SPECIES: Myrica cerifera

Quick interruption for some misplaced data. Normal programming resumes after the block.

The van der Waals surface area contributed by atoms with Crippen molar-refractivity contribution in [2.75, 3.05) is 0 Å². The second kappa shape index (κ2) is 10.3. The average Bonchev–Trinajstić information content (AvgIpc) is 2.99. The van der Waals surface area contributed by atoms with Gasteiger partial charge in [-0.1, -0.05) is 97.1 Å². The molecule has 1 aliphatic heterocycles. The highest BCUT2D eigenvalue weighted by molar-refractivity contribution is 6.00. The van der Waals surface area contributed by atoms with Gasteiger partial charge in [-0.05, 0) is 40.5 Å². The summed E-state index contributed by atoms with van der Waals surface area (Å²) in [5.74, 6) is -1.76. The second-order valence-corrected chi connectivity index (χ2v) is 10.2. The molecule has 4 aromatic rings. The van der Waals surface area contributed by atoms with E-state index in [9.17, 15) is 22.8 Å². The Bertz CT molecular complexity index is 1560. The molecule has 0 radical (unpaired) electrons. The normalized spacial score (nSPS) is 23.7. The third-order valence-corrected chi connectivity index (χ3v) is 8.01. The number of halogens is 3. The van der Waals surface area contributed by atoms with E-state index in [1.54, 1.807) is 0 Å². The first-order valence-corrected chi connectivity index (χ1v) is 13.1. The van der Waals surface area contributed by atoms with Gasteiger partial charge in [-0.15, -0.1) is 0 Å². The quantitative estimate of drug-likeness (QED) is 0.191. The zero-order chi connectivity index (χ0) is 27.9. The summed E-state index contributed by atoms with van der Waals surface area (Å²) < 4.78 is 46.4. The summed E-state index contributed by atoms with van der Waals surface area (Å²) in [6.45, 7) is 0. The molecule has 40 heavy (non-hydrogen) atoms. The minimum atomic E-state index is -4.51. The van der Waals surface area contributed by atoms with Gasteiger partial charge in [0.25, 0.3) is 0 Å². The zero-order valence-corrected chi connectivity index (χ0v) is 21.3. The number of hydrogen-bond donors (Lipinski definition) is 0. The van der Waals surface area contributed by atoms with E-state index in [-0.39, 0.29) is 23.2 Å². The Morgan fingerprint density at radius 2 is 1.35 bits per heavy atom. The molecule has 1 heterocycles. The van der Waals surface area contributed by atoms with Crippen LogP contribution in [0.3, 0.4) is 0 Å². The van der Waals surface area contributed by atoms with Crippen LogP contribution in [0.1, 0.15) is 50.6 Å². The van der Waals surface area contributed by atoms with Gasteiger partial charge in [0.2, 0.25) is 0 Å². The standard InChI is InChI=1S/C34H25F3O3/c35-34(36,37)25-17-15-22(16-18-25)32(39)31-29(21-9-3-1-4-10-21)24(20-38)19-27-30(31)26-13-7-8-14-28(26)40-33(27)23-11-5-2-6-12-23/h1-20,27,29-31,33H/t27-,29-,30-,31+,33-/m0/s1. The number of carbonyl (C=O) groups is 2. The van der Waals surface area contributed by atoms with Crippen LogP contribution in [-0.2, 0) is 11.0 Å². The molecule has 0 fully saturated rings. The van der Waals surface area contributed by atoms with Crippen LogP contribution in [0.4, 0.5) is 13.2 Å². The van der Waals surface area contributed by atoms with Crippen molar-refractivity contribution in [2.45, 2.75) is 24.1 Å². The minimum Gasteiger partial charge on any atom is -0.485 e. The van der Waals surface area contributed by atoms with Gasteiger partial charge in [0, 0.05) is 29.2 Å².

GENERAL BOTANICAL CHARACTERISTICS : Wax-myrtle is an erect, evergreen, small tree or shrub. It is native to low-elevation tropical, subtropical, and warm-temperate regions of the Americas. It grows to a maximum height of 40 feet (12 m), and a maximum d.b.h. of 12.5 inches (32 cm) at maturity [16,20]. Its flat leaves are toothed near the end and aromatic when crushed [3]. The diminutive flowers are unisexual, dioecious, and borne on catkinlike axillary spikes. Wax-myrtle fruit are small, light green, dry drupes which are covered with a conspicuous layer of pale blue wax, giving them a "warty" appearance. Each axillary spike bears 1 to 12 berries, which may persist over winter [10,20]. The seeds have no endosperm [20]. Wax-myrtle is clonal, with several stems growing from a common root collar. Underground runners extend the growth laterally [16]. Root nodules, associated with a symbiotic actinomycete, are capable of atmospheric nitrogen fixation [9]. RAUNKIAER LIFE FORM : Phanerophyte REGENERATION PROCESSES : Wax-myrtle reproduces vegetatively by sprouting from its root collar and underground runners [9]. Seedlings will establish on disturbed sites [39], but the seeds require removal of their waxy coating before they will germinate [20]. Birds, feeding on southern bayberry fruit, probably accomplish wax removal and seed dispersal. SITE CHARACTERISTICS : Wax-myrtle grows on a variety of sites but seems to be restricted to climates with mild winters and long, hot, humid summers, and elevations below 500 feet (150 m). It grows in heavy soils [41] which may be either wet or dry, in habitats that may be open or wooded [3]. Wax-myrtle's ecological amplitude is demonstrated by reported growth on fresh to slightly brackish banks and shores, flats and interdune swales, pine and palmetto flatwoods and savannas, cypress-gum ponds and swamps, wet and dry prairies, pitcher-plant bogs, upland mixed woodlands, old fields, and fence and hedge rows [6,16,40]. Additionally, it grows on sites that are peculiar to the Florida Everglades, particularly the drier portions [29] where it reaches its highest density with low to medium flooding [41]. Such sites include tree islands, cypress heads, and wet and dry hammocks [10,16,29,47]. SUCCESSIONAL STATUS : Wax-myrtle is an early successional species. It is one of the first woody plants to invade secondary dunes and beach meadows in the Southeast [9], and naturally reseeds disturbed sites from adjacent forests [31]. In the Everglades, increased human-caused disturbance, such as draining and burning, has caused wax-myrtle to become more common as it invades sawgrass, marl prairie, and mixed hardwood swamp communities. Dense thickets form, known locally as "hell nests" [18,29,47]. SEASONAL DEVELOPMENT : Wax-myrtle flowers between February and June. Its fruit ripens from August to October [2].